Don't go to extremes and dry your nipples too much. For example, don't dry them with a hair dryer and don't expose them to air for a long time if you live where the humidity is low. Too much dryness can worsen the condition of the skin.

    At the end of each feeding you can put a thin coating of USP Modified Lanolin (medical grade) on your nipples. This will prevent excess drying of the skin. This purified lanolin product can be obtained from most breast-pump rental stations, such as Ameda/Egnell at 1-800-323-4060 or Medela, Inc., at 1-800-435-8316.

  5. If you have cracks or other breaks in the skin, keep your nipples covered with a soothing emollient.

    USP Modified Lanolin (medical grade) is best. Put a fresh coating on your nipples after each feeding. Also, wearing Medela or Ameda/Egnell wide-based breast shells over your nipples between nursings can reduce the discomfort and speed up healing by preventing direct contact with your bra.

  6. Use a pump to express your milk if the pain is so severe that you cannot nurse your baby.

    You can stop nursing and pump milk for 2 to 3 days while your nipples heal. You can rent a hospital-grade electric pump temporarily to express your milk comfortably. Pumping is a convenient way to empty your breasts and maintain or increase your milk supply while your nipples heal. Other types of breast pumps generally are not as comfortable or effective as a rented hospital-grade electric pump.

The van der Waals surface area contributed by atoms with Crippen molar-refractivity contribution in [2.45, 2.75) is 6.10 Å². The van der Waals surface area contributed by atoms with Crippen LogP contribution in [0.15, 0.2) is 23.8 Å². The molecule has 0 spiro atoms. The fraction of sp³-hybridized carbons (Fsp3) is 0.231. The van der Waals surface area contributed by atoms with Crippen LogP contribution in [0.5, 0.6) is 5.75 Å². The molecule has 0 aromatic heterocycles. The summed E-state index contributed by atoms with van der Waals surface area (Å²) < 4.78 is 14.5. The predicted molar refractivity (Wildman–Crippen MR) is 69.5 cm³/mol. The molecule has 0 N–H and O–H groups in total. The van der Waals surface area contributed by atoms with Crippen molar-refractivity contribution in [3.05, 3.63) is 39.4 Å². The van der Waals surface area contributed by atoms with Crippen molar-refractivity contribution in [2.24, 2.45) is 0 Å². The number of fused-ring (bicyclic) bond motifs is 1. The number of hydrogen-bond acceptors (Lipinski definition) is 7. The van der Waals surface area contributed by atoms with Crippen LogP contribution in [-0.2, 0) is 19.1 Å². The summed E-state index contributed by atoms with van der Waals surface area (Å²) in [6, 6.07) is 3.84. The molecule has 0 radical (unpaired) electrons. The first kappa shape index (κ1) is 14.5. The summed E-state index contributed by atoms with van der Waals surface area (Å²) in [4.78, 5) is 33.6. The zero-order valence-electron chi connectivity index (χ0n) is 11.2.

To find where you can rent a pump, call Ameda/Egnell Corp. at 1-800-323-4060; Medela, Inc., at 1-800-TELL-YOU (1-800-835-5968); or White River at 1-800-342-3906.

  7. Watch for signs of a breast infection.

    A cracked nipple may make you more susceptible to getting a breast infection (mastitis). Be on the lookout for any signs of infection. The signs are described below in the section on when to call your doctor.


  • You have any of the following symptoms in addition to sore nipples: chills, fever, headache, flulike symptoms, or pain or redness in your breast.

    These symptoms suggest you may have a breast infection (mastitis). The infection requires prompt treatment with antibiotics.

    See Breast Infection


  • Your nipples sting or burn and you have shooting pains in your breast, especially after nursing.

    You may have a yeast infection of your nipples. A yeast infection requires treatment with medication. Babies can get yeast infections in their mouths and diaper areas.

  • The nipple pain inhibits your let-down reflex.

    In this case, your doctor may prescribe a pain medication.

    For tips on triggering the let-down reflex, see
    The Let-Down Reflex.


  • Your baby is not satisfied after most nursings.

    Your baby may not be satisfied because your milk supply is low or because your baby is not emptying your breasts. After weighing your baby, the doctor can decide whether you need to change your feeding schedule or offer your baby supplemental breast milk or formula. You may need to use an electric pump temporarily to express any milk left after nursings. Pumping will help increase your milk supply.

  • Your nipples have a yeast infection, you see white patches in your baby's mouth, or your baby has had a diaper rash for 3 or more days.

    In this case, your baby may need to be treated for a yeast infection.

Written by Marianne Neifert, M.D., and the clinical staff of The HealthONE Lactation Program, Rose Medical Center, Denver, CO. (303) 320-7081.
Copyright 1999 Clinical Reference Systems